Home News Social and family development Minister admits that not all schools are equal

Social and family development Minister admits that not all schools are equal




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Commenting on his own Facebook message encouraging parents to never let children feel less or more loved because of their results, Minister for Social and Family Development, Tan Chuan-Jin, has admitted that not all schools are equal.

Commenting further in his own post, Mr Tan said: “For those of you who feel that PSLE determines our children’s happiness, I understand your concerns. Many parents have different views on exams and assessment etc. May I suggest that we focus more on our own parenting efforts? I think we are on really shaky grounds if PSLE is the main determinant of our children having a happy childhood.”

Facebook user Anna Chong responded to this comment and said: “It is because secondary schools accept students thru their T score therefore parents die die must make sure their kids score high in order to qualify.”

Mr Tan responded to Anna and suggested that parents need not send their kids to first-tier schools.

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“Anna Chong The question is why die die must get into particular schools? Next tier not possible? Or where strengths lie in different areas? (Hence sports and arts)”

Anna replied the Minister and said that parents only want what’s best for their kids and that the excessive competition for good schools start at certain primary schools, and can even be witnessed by the long waiting list at popular kindergartens.

Former Education Minister Heng Swee Keat rolled out his grand vision of making every school a good school soon after the watershed 2011 General Election.

Prime Minister Lee Hsien Loong pointed out in his 2013 National Day Rally Speech in August of that year that there are two different perspectives on schools in Singapore. One is a perspective from the Ministry of Education (MOE) and the other from parents and students.

“One is the MOE perspective – Every School Is A Good School. Whichever school you go to, whichever class or principal you have, you will get a good education. And we give every school the teachers, the resources, the backing. We help many of our schools develop niches of excellence. We make sure that the whole system is of a high standard. Every school is a good school.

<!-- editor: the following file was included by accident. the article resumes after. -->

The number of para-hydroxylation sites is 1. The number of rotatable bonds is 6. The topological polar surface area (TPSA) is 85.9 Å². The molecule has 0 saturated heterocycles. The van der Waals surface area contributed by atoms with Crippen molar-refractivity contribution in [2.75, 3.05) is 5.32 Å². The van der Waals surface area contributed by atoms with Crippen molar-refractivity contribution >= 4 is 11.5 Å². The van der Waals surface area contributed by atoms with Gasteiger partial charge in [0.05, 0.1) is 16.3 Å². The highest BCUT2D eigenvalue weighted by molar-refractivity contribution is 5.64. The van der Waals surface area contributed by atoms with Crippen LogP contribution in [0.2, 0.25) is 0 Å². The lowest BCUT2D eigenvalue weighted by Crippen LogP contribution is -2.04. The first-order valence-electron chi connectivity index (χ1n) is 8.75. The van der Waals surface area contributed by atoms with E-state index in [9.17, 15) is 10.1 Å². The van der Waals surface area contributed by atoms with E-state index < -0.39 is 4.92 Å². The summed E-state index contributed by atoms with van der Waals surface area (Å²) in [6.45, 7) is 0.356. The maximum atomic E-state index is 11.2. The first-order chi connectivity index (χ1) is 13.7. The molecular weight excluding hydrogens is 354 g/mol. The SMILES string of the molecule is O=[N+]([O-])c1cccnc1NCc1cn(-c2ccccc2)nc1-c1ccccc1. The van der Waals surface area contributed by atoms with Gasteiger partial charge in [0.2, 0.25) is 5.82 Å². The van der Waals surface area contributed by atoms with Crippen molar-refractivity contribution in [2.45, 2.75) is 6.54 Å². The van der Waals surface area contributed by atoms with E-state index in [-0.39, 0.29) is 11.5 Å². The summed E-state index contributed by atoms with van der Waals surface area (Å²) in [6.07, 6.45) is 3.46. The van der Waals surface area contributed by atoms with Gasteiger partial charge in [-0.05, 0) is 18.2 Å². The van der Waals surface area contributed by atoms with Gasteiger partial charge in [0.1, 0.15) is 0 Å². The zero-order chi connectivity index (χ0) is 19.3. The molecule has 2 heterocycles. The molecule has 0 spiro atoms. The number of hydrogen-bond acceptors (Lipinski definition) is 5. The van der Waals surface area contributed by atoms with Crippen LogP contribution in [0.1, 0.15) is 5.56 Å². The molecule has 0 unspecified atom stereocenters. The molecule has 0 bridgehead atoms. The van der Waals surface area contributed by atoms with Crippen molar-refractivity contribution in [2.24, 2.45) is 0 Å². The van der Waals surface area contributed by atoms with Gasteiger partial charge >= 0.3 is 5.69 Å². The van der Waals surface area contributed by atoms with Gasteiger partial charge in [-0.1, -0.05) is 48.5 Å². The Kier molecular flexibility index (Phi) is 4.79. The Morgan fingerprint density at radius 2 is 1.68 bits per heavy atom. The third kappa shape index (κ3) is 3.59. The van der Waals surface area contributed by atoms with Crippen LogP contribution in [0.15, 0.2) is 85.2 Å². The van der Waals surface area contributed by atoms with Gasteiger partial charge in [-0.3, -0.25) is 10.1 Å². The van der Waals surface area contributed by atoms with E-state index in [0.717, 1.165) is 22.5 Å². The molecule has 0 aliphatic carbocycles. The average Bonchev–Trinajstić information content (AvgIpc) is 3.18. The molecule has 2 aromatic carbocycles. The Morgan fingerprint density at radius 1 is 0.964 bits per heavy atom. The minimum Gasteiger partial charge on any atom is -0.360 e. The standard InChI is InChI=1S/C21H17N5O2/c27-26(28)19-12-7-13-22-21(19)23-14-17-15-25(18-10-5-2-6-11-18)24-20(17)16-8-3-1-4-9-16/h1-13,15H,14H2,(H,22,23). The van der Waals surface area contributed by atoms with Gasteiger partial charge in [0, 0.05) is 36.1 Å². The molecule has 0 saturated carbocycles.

But parents and students have a different perspective. They accept the MOE argument but they still have strong preferences for certain schools. And even within the same housing estate, two separate schools, few hundred metres apart, parents will go to great lengths to bring their children into School A instead of School B. I see it every year when it comes to school admission time after the PSLE exams, when people come and try very, very hard.

Having got a place in a good school, they want a place in another school which in their view will be better for their kid. Sometimes they succeed, sometimes they do not. But the belief is very deep. And nationally that happens too, because secondary schools admit students from across the country and based on their academic results.

So, the results of parents looking for what they think are the best schools and consulting websites like kiasuparents.com — I am past that point, but I have not reached kiasugrandparents.com yet — but the result of that is certain top secondary schools get a very high concentration of the very good students or at least the students with very good results. So in these top secondary schools, standards are very high, competition to get in is very intense and everybody feels enormous pressure.”

Soon after Mr Lee spoke of the differing perspectives held by the government and by parents and students, the vice-principal (VP) of a neighbourhood school asked, “how many of our leaders and top officers who say that every school is a good school put their children in ordinary schools near their home?”

Responding to speakers and teachers’ discussions of making every school a good one at the inaugural AsiaEducationExpo (AEX) in November 2013, Ms Pushparani Nadarajah, the VP of Jurong West Secondary said: “(Only) until they actually do so are parents going to buy (it),”

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